An Author's Journey Back To 'The Lower River'

Travel writer Paul Theroux's latest novel, The Lower River, is about a former Peace Corps volunteer who returns to Malawi years later and finds the village he left much changed. Host Rachel Martin talks with author.

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RACHEL MARTIN, HOST:

Writer Paul Theroux can't shake Africa. Almost 50 years ago, he lived in the small central African nation of Malawi. Theroux was there for four years teaching English as a Peace Corps volunteer, and some of the most visceral details have stayed with him.

PAUL THEROUX: The smell of Malawi is the smell of cooking fires and of a particular kind of wood. It's the eucalyptus wood. It's always the smell of cooking though - the wood smoke from the cooking fire and then the sizzle of oil in a pan. And whenever I go back to Africa, I have that smell in my nostrils and I think I could not be anywhere else.

MARTIN: Paul Theroux's new novel, "The Lower River," takes him to Malawi again. It's the story of Ellis Hock, also a former Peace Corps volunteer. He longs to return to the Malawian village where he volunteered decades earlier, hoping to revisit a different, better chapter of his life.

THEROUX: Over the years, he's developed this fantasy life separate from his family, from his wife, and he realizes that this fantasy life includes this wish to get away, to be somewhere else. And he thinks I was only happy one place in my life and that was in Africa. His marriage ends, his business folds and so he says I'm going to go back to the only place that I was ever happy.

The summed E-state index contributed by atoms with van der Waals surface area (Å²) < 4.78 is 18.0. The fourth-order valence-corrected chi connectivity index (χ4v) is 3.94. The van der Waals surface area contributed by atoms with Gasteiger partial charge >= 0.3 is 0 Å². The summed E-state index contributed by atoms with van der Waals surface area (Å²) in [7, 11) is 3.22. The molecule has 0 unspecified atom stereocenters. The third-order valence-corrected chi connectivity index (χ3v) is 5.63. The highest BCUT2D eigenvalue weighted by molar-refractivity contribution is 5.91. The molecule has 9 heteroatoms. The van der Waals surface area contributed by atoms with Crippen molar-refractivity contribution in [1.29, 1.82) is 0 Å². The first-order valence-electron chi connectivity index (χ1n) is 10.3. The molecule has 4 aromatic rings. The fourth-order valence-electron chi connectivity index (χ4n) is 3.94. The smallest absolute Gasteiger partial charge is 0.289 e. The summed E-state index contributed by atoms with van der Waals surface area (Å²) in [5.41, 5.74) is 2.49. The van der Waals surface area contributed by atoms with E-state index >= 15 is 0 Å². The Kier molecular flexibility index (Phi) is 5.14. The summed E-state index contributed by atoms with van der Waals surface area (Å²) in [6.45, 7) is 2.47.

MARTIN: So, he expects to kind of restart, to pick up where he left off so many decades ago. But he finds a very different place than the one he left.

THEROUX: Yes. He finds a haunted place. He finds a place that's been completely neglected, that's sort of turned in upon itself. The place actually exists and the people exist. It used to be called Port Herald in the southern part of Malawi. The lower river is an actual place - the Shire River - which flows into the Zambezi. It's not exactly the place that I'm writing about in my book. I mean, I'm writing about a village that doesn't exist. But Ellis Hock goes there and he's looking for his happiness. You know, it's going back to his roots, going back to his old village and seeing what it's like. It's a story that's been in my mind a lot because it's the picnic that goes wrong, the vacation that turns into a horror. You know, you go to a place - it happened to me in Africa long ago. I went. These people said come to our village and, you know, we'll have a drink. It was late at night. We went. Next morning, I said I think I'll leave. They said no, no, no, stick around another day. I did. On the third day, I said I'm definitely leaving. They said no, no, you can't leave. Give us money and you're staying. And it went on for three or four days. It was very, very scary. They wouldn't let me leave. And I've often thought about that experience. I suppose I transformed that into this story of the man who goes sentimentally back to his village, the happy village of his Peace Corps years. And it's not only different but they won't let him go.

MARTIN: But I have to say that when I was reading this, he clearly descends upon this village. It does not meet his expectations. The school he once taught at is this dilapidated shell of a building. What did he expect to happen?